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The BL 18-inch railway howitzer (formally Ordnance BL 18-inch Mk I howitzer on truck, railway) was a British railway gun developed during World War I. Part of the progression of ever-larger howitzers on the Western Front, it did not enter service until 1920.

BL 18-inch railway howitzer
Example at Catterick, 12 December 1940
TypeRailway howitzer
Place of originUnited Kingdom
Service history
In service1920–1945
Used byUnited Kingdom
WarsWorld War II
Production history
ManufacturerElswick Ordnance Company
No. built5
Mass85.7 tons (barrel & breech)
Barrel lengthBore: 52 ft (16 m) (34.7 calibres)[1]

ShellHE; 2,500 lb (1,134 kg)[1]
Calibre18-inch (457.2 mm)
Elevation0° - 40°
Traverse2° L & R
Muzzle velocity1,880 ft/s (570 m/s)[1]
Effective firing range22,300 yd (20,400 m)[1]



"Boche Buster's" crew posing with the gun

Five guns and two complete equipments on railway wagons were produced. After World War I there was no use for such large but relatively short-ranged weapons and they were placed in storage. In World War II the two wagons were used to mount 13.5-inch guns, which were capable of engaging targets on the German-occupied Channel coast of France. In late 1940 one 18-inch howitzer was mounted on the railway mounting nicknamed "Boche Buster" which had been used in World War I to carry a 14-inch gun. It was deployed at Bishopsbourne in Kent on the Elham to Canterbury Line as a coast defence gun as a precaution against possible German invasion.[2][3] The gun's range was insufficient for cross-Channel firing and hence it was never fired in action.


The 18-inch "barrel number one" on display at the Dutch Railway Museum in 2013.

The four BL 18-inch railway howitzers that were deployed during the Second World War were all scrapped in the post-war period.[4]

Only the gun from the fifth howitzer, named "barrel number one", survives,[5] it was used for artillery testing at MoD Shoeburyness in 1920 before being put into storage at the Royal Arsenal at Woolwich.[5] In 1940 it returned to Shoeburyness to be used again for experimental firings.[5] Post war it continued to be used until 1959.[5] Its final series of tests was firing experimental 1,000 lb (450 kg) cannon shells using much reduced charges.[5]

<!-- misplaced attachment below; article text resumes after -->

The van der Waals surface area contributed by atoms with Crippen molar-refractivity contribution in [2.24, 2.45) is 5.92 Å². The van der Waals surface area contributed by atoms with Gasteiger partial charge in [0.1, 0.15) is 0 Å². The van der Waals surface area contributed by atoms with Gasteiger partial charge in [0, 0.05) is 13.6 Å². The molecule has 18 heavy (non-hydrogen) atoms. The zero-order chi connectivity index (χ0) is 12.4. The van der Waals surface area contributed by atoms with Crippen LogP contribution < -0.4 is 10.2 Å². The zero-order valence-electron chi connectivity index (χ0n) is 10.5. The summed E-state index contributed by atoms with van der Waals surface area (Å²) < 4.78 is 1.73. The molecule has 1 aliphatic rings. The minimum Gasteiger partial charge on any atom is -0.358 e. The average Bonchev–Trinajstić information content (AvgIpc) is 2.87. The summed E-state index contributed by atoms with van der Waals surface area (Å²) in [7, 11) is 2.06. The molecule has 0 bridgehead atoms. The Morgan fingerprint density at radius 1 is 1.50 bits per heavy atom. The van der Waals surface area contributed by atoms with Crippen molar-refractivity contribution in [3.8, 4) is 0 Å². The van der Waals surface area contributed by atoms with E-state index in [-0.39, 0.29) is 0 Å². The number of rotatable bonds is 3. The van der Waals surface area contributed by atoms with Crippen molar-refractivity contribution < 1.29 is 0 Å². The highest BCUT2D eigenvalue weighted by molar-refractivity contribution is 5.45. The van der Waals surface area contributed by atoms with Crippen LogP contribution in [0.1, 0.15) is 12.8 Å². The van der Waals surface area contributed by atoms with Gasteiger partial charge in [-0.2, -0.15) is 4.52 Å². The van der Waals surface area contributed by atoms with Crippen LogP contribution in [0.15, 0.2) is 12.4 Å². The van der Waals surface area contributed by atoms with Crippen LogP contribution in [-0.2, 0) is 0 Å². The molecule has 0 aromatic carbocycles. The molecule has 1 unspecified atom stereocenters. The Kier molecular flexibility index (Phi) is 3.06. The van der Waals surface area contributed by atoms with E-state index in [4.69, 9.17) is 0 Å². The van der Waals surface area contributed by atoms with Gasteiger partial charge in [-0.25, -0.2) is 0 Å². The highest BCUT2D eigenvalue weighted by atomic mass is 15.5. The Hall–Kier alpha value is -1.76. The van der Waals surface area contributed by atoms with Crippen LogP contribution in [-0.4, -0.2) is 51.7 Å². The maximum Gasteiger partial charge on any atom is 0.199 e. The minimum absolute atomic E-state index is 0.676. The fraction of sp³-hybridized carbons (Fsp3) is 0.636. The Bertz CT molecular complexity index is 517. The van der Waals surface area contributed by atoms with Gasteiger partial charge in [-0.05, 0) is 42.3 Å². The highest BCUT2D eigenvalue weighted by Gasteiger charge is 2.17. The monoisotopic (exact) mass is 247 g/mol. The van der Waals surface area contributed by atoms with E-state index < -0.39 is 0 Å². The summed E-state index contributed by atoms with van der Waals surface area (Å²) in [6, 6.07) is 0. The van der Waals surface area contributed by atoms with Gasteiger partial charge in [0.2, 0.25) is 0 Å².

After decades in storage, the barrel was put on public display at Larkhill, when the Royal Artillery relocated there in 2008 with the closure of its Woolwich Barracks. In March 2013 it was loaned to the Spoorwegmuseum, the Dutch national rail museum.[6]

In September 2013 it was moved back to the Royal Armouries artillery museum at Fort Nelson, Hampshire.[4] It is mounted on a proofing carriage, a gun carriage with very limited elevation and traverse intended for test firing.

See alsoEdit


  1. ^ a b c d Hogg & Thurston 1972, page 200
  2. ^ Clarke 2005, pages 41-42
  3. ^ "The Elham Valley Military Railway". Archived from the original on 20 August 2008. Retrieved 24 January 2010.
  4. ^ a b "Giant first world war gun on the move across southern England this week". The Guardian. 2 September 2013.
  5. ^ a b c d e Hall, Nicholas (1991). "The 18inch Railway Howitzer". Journal of the Ordnance Society. 3: 69–76.
  6. ^ "The UK's largest artillery piece, 1 of 12 surviving wartime railway howitzers in the world, is being moved for exhibition in the Netherlands". United Kingdom Government. 27 March 2013. Retrieved 8 April 2013.

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